Quintero studied biochemistry at Smith College in Northampton, Massachusetts. She graduated early, went back to Kentucky to study at the University of Louisville Medical School, then did residency at Loyola in Chicago and a one-year fellowship at the University of Missouri (known by football fans as “Mizzou”).
“At Mizzou, the football stadium was right across the street from the hospital. I could go to a game, and if I was on call, I could just walk across the street. It would be faster than driving to the hospital from my home,” says Quintero. After fellowship, she looked for opportunities in bariatric surgery.
She has found Baptist Health Lexington to be especially supportive of her as she builds her practice and sees patients from aroundthe state.
“As a person who struggled with her weight, I can empathize with my patients,” Quintero says. “I had weight loss surgery a year and a half ago, and I lost 90 pounds. That means a lot to patients when you can say, ‘I went through this too. You’ll recover from surgery; it’s going to be all right.”
Quintero gave Baptist Health Lexington’s bariatric program potentially the highest praise: she had her surgery there, and her partner performed her surgery. “I told my partner, ‘I chose you; I trust you and I know you’re going to do a great job.’”
Quintero is happy with both her colleagues and patients. “In a larger market, there is more competition, and maybe in a smaller market there wouldn’t be enough business,” she says. “But here, it’s just the right-sized hospital and just the right-sized program, to be recognized and notable. There are two bariatric surgeons, and it provides such a great lifestyle in that we’re not always on call.”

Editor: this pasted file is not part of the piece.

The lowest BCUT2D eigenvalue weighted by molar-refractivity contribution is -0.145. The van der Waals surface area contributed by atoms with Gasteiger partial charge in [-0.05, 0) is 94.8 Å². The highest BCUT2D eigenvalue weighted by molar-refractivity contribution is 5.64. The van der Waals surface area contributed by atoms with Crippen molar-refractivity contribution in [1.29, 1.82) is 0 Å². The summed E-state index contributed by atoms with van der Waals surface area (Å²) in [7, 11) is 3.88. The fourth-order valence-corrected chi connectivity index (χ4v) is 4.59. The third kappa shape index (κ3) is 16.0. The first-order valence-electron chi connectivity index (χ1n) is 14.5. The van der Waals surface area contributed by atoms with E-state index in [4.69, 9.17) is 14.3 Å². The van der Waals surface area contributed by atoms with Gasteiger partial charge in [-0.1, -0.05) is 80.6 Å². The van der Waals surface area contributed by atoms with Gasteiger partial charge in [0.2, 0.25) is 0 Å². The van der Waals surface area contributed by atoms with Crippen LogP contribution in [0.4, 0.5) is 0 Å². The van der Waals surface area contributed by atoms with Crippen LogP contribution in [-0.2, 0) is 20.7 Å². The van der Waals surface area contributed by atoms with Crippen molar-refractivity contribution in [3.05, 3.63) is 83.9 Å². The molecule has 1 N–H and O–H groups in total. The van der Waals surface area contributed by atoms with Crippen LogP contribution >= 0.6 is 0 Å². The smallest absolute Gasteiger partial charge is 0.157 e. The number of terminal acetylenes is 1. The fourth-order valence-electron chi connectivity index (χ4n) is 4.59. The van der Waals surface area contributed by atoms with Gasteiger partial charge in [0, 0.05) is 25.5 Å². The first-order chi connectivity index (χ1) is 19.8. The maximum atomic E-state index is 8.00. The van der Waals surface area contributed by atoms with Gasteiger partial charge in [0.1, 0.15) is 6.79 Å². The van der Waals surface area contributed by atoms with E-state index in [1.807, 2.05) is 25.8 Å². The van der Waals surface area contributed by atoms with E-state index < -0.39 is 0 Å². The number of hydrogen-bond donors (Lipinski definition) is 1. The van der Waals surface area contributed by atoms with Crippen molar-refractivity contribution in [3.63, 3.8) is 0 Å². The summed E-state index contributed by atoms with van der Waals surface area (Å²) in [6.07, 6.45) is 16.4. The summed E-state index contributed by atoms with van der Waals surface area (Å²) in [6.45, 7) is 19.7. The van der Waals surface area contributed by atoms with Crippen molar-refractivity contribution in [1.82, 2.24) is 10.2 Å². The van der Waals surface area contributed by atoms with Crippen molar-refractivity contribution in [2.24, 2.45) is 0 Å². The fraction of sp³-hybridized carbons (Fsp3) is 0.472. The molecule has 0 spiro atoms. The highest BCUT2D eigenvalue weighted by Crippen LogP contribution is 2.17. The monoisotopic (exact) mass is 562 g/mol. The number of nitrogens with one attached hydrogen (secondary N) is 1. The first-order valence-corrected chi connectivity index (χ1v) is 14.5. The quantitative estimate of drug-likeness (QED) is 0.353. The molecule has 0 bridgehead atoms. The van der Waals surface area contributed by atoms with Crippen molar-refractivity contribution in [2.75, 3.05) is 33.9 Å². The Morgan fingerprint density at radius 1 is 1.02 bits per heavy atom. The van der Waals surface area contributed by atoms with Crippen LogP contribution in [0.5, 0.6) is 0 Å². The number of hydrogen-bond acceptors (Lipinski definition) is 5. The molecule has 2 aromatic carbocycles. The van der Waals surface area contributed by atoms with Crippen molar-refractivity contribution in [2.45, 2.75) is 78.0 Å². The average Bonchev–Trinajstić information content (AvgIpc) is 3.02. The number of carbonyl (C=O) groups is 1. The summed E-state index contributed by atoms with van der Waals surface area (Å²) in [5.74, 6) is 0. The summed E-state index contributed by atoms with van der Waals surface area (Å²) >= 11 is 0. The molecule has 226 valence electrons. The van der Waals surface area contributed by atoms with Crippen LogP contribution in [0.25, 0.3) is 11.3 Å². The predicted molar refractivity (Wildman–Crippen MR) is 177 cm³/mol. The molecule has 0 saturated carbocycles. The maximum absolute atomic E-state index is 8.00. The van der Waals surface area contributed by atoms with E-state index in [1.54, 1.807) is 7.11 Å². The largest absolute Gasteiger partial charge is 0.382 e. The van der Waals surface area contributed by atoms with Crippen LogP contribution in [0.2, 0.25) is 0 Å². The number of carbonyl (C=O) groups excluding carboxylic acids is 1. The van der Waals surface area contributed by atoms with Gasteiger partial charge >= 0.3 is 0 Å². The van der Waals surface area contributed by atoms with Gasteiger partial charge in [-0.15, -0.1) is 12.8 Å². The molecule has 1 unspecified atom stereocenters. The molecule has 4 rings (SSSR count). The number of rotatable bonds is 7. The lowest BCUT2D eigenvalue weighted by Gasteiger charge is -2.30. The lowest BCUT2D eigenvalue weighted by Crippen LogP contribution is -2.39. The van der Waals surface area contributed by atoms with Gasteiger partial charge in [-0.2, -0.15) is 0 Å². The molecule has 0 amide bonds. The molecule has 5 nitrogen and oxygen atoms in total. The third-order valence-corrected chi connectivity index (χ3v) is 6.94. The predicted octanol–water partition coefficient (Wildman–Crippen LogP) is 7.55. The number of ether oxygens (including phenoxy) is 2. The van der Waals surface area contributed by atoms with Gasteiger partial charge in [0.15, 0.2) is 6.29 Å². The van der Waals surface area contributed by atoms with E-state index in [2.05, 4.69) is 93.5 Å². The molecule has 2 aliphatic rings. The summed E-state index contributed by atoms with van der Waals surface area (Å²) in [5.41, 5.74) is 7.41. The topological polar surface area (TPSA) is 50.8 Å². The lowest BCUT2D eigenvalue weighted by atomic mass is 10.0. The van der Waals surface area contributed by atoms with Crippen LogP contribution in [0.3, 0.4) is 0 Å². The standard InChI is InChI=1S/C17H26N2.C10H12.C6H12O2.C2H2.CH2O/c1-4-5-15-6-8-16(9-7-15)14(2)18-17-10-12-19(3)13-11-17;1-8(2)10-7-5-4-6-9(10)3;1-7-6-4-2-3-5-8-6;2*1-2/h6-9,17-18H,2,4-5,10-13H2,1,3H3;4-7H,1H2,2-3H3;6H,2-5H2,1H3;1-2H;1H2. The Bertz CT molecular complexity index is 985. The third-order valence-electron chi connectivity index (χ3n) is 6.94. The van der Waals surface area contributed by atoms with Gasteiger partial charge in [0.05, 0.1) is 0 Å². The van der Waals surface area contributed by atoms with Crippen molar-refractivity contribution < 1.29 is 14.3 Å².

Lexington is a culturally rich place to live with lots of leisure and entertainment activities to enjoy, which is important to Quintero andher family.
“Lexington is a mid-size city that punches way above its weight class,” says Mary Quinn Ramer, director of Visit Lexington. “There is a strong medical community here. …We also have a thriving downtown and an amazing culinary scene.”
Sports are also important to the community. Says Ramer: “We eat, breathe and sleep the Southeastern Collegiate Division, especially basketball. Our football team [at the University of Kentucky] has done just fine recently, so we’re football fans now too. It’s a very social town; people eat out and go to events all the time.”
Quintero is counting her blessings. “I hate to tell people how much I love my job because they’re going to want it,” she says.
“I have so much time with family in my position because I don’t do general surgery. I am so thankful here that, in my mid-30s, I’ve achieved a good amount of business, a good lifestyle, and I’m able to see my family.”